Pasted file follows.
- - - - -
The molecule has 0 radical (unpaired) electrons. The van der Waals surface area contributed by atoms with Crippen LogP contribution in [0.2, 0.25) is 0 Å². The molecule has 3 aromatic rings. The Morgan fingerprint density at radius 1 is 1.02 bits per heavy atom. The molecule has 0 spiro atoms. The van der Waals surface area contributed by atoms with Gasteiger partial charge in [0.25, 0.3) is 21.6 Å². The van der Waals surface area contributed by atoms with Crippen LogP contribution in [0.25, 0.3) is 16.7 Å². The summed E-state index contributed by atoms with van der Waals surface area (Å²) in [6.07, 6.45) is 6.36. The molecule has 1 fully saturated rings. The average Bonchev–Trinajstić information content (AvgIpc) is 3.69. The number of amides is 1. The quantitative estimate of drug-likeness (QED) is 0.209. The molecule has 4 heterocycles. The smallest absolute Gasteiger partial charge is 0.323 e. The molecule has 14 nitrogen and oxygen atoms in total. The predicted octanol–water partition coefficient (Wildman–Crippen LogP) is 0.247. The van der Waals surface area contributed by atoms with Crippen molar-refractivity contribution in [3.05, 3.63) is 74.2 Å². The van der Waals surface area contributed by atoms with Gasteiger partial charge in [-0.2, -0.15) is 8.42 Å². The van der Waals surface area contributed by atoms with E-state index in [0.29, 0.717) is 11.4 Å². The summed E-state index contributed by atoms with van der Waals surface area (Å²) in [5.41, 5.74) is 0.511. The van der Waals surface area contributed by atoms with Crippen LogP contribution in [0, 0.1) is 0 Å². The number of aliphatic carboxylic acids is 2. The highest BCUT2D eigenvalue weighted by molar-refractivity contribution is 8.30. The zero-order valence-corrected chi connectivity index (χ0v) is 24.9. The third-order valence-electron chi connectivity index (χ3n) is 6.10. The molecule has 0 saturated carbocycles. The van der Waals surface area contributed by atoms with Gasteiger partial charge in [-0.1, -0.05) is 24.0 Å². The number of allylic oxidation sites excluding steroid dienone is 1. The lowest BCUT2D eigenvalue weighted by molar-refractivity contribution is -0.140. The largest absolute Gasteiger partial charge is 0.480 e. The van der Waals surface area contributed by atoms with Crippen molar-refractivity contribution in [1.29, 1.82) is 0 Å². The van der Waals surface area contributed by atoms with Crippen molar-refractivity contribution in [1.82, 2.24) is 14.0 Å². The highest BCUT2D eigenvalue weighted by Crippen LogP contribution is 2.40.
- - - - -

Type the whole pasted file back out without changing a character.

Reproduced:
The molecule has 0 radical (unpaired) electrons. The van der Waals surface area contributed by atoms with Crippen LogP contribution in [0.2, 0.25) is 0 Å². The molecule has 3 aromatic rings. The Morgan fingerprint density at radius 1 is 1.02 bits per heavy atom. The molecule has 0 spiro atoms. The van der Waals surface area contributed by atoms with Gasteiger partial charge in [0.25, 0.3) is 21.6 Å². The van der Waals surface area contributed by atoms with Crippen LogP contribution in [0.25, 0.3) is 16.7 Å². The summed E-state index contributed by atoms with van der Waals surface area (Å²) in [6.07, 6.45) is 6.36. The molecule has 1 fully saturated rings. The average Bonchev–Trinajstić information content (AvgIpc) is 3.69. The number of amides is 1. The quantitative estimate of drug-likeness (QED) is 0.209. The molecule has 4 heterocycles. The smallest absolute Gasteiger partial charge is 0.323 e. The molecule has 14 nitrogen and oxygen atoms in total. The predicted octanol–water partition coefficient (Wildman–Crippen LogP) is 0.247. The van der Waals surface area contributed by atoms with Crippen molar-refractivity contribution in [3.05, 3.63) is 74.2 Å². The van der Waals surface area contributed by atoms with Gasteiger partial charge in [-0.2, -0.15) is 8.42 Å². The van der Waals surface area contributed by atoms with E-state index in [0.29, 0.717) is 11.4 Å². The summed E-state index contributed by atoms with van der Waals surface area (Å²) in [5.41, 5.74) is 0.511. The van der Waals surface area contributed by atoms with Crippen LogP contribution in [0, 0.1) is 0 Å². The number of aliphatic carboxylic acids is 2. The highest BCUT2D eigenvalue weighted by molar-refractivity contribution is 8.30. The zero-order valence-corrected chi connectivity index (χ0v) is 24.9. The third-order valence-electron chi connectivity index (χ3n) is 6.10. The molecule has 0 saturated carbocycles. The van der Waals surface area contributed by atoms with Gasteiger partial charge in [-0.1, -0.05) is 24.0 Å². The number of allylic oxidation sites excluding steroid dienone is 1. The lowest BCUT2D eigenvalue weighted by molar-refractivity contribution is -0.140. The largest absolute Gasteiger partial charge is 0.480 e. The van der Waals surface area contributed by atoms with Crippen molar-refractivity contribution in [1.29, 1.82) is 0 Å². The van der Waals surface area contributed by atoms with Crippen molar-refractivity contribution in [1.82, 2.24) is 14.0 Å². The highest BCUT2D eigenvalue weighted by Crippen LogP contribution is 2.40.